I am currently working on a project in which I am trying to create a better forecast using extraneous variables, in particular a dummy variable representing whether a hurricane makes landfall to the US in a given month.
For example, let's say that I am given a monthly forecast (from a software package that uses a univariate approach taking into account 36 months of data and the item's seasonality and trends). For whatever reason, on this item the impact of a hurricane in a particular month is not picked up by the software's forecast.
With that being said, I would like to figure out the impact that a hurricane has on the demand for this item, and then add that result to the forecast. To do so, I would run a regression on the actual demand and lags of a hurricane dummy (lag 3 is the last lag to be statistically significant in this example) and find the impact at each lag. Then add these effects to the software's forecast as necessary when a hurricane occurs on a given month.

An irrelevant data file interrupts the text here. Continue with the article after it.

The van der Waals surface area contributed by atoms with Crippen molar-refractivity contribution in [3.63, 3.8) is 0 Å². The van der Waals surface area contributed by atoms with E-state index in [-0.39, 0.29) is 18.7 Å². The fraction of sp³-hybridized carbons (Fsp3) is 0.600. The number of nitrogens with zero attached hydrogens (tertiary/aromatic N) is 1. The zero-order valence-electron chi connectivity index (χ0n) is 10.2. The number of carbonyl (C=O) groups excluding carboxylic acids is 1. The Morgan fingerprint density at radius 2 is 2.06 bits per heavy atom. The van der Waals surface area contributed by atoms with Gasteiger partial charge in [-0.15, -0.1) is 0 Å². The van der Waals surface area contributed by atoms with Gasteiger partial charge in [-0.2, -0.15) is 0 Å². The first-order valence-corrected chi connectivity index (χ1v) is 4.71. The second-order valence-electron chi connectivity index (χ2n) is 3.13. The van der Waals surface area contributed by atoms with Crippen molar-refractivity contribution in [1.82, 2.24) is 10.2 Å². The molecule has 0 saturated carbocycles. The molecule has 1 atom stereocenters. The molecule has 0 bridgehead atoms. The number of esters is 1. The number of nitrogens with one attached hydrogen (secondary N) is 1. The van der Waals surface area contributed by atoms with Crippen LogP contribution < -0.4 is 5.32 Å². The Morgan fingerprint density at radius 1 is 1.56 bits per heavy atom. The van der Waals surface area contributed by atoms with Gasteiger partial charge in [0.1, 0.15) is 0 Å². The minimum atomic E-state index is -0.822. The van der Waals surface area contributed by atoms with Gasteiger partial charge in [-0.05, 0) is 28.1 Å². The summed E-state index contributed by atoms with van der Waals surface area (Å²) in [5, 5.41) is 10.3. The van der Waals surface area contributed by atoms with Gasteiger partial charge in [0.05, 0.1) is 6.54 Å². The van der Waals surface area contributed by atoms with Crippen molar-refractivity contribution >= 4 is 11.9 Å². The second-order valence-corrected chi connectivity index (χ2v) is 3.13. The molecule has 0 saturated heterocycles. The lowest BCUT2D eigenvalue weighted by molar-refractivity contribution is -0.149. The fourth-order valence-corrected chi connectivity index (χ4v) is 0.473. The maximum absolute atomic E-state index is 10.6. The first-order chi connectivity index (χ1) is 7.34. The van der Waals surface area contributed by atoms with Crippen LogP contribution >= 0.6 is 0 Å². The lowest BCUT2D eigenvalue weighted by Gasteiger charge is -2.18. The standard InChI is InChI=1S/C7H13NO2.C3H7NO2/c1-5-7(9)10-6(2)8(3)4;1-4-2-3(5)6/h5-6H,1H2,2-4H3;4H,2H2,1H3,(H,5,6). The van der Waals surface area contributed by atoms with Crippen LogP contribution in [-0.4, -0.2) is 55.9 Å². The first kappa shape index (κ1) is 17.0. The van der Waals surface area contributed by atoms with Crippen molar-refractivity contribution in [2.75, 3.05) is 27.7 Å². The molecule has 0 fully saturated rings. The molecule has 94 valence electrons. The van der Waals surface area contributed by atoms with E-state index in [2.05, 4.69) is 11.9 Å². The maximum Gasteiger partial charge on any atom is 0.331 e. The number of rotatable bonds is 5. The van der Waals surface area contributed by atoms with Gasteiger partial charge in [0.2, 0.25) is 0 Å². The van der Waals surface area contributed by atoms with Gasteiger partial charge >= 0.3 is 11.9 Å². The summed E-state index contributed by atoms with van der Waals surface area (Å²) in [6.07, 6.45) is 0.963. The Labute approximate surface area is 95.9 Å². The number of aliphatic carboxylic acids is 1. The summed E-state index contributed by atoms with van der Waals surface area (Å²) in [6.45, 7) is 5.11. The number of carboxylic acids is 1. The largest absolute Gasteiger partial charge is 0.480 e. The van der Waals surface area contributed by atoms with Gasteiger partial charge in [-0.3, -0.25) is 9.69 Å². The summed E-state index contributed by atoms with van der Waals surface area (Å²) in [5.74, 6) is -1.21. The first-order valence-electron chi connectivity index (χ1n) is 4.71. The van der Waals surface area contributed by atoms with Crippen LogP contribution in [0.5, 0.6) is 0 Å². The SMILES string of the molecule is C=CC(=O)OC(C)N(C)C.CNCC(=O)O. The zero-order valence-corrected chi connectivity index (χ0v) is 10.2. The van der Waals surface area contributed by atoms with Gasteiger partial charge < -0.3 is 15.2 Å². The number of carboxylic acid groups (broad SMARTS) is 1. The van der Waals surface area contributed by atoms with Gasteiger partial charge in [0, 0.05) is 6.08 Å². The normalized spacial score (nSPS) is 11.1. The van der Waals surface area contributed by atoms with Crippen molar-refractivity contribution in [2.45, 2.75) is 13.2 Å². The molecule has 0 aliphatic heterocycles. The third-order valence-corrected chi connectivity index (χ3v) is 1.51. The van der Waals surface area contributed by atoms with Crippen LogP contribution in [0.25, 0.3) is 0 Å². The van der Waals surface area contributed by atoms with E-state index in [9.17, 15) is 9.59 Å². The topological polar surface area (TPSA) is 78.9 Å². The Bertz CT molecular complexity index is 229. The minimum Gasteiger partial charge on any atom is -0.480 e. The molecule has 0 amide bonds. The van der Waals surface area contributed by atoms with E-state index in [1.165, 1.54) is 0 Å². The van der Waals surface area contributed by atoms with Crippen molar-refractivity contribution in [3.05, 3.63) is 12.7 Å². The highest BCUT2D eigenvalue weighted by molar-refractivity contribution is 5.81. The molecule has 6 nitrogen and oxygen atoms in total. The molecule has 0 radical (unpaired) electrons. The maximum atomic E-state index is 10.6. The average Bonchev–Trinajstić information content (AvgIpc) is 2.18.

My question is, would this be valid way to attack this problem? If not, what are some other options for doing so? Any help is greatly appreciated!
Side note: from a practical perspective, from past business knowledge, it is known that a hurricane doesn't have impact on current months demand. Only future months. This would mean that for the purposes of my project, I don't need to predict whether a hurricane will occur in a month or not, just what impact this hurricane would have on future months after it has occurred.
Additionally, I know that there are a lot of other factors at play here (category of hurricane, where it makes landfall, etc.), but for now I just want to use the dummy variable mentioned above.